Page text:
Deniers

DENIERS…. National Review‘s Victor Davis Hanson explained his rationale yesterday for denying evidence of global warming.

I just spent a few days in the Sierra in May during freezing cold temperatures and snow; a week ago it was quite cool and raining in New York; each time I have passed through Phoenix this spring it seemed unseasonably cool; and just gave a talk on the Russian River and about froze. Meanwhile the grapes look about ten days behind due to unseasonably cool temperatures. Any empiricist would be worried, as Newsweek once was, about global cooling. Will the planet boil, if we slow down a bit, review the science and dissenting views, and consider the wisdom in a recession of allotting nearly a trillion dollars to changing our very way of life (while the Chinese absorb market share)?

It’s items like these that help explain why our political discourse is so routinely stunted. If the left and right disagreed on how best to address policy challenges, that would at least open the door to constructive dialog. But we’re still stuck in a political environment in which prominent conservative voices at high-profile conservative outlets a) don’t recognize the difference between climate and weather; b) find meaningless anecdotes compelling evidence of global trends; and c) are entirely comfortable delaying necessary solutions while trying to continue an already-completed debate.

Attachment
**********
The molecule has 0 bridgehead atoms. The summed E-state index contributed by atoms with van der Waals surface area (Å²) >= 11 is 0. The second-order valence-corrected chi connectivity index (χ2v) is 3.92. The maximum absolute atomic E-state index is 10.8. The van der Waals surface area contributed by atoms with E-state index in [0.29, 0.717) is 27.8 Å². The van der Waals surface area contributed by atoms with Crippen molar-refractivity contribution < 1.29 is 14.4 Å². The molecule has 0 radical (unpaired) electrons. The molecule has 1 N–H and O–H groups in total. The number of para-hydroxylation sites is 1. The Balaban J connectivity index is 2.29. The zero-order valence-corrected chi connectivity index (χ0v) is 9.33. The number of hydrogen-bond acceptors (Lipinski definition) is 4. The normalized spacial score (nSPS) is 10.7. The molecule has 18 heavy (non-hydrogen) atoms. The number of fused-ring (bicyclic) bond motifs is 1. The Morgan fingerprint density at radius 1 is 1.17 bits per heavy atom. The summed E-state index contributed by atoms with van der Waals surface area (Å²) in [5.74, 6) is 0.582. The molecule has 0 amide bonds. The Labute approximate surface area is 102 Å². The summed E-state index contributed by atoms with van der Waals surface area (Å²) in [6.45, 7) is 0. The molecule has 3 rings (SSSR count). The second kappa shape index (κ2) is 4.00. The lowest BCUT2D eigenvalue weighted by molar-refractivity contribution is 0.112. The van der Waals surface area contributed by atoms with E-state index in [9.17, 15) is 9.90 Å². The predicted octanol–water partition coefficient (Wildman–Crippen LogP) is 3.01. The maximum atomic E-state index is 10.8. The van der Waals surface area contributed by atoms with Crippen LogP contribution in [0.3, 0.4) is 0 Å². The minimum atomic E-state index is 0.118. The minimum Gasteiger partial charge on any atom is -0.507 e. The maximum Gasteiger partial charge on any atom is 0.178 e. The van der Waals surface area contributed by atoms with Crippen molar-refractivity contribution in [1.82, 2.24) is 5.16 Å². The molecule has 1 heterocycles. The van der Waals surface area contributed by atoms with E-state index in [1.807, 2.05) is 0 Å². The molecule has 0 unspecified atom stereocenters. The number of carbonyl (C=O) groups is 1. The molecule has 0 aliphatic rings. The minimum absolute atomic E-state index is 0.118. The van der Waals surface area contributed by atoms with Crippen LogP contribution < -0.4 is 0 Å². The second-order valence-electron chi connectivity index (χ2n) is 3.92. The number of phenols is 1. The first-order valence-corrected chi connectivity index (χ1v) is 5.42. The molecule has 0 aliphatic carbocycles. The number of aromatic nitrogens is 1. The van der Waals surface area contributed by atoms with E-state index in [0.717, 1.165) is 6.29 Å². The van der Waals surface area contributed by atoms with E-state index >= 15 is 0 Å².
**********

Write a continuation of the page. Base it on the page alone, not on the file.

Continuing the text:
Also yesterday, the Wall Street Journal editorial page ran an item from Kimberly Strassel that offered even less persuasive evidence. (via Jon Chait)

The number of skeptics, far from shrinking, is swelling. Oklahoma Sen. Jim Inhofe now counts more than 700 scientists who disagree with the U.N. — 13 times the number who authored the U.N.’s 2007 climate summary for policymakers.

Ah, yes, the Inhofe list. Strassel sees “more than 700 scientists” who reject evidence of global warming, but a closer look reveals that the list includes economists, engineers, geographers, TV weathermen, and physicists — none of whom has a background in climate science. Some of the “more than 700” actually accept global warming as fact, have asked that their names be removed from the list, only to find Inhofe ignore their requests.

In my favorite example, one of the 700 “scientists” is a weatherman at the FOX-affiliated station in Bowling Green, Ky. The “scientist’ doesn’t have a college degree, believes in creationism, and rejects evidence of global warming because he doesn’t believe “God would allow humans to destroy the earth He created.” He’s also argued that his perspective on science has value, despite not having a background in science, because, “The way I see it, some people are too smart for their own good.”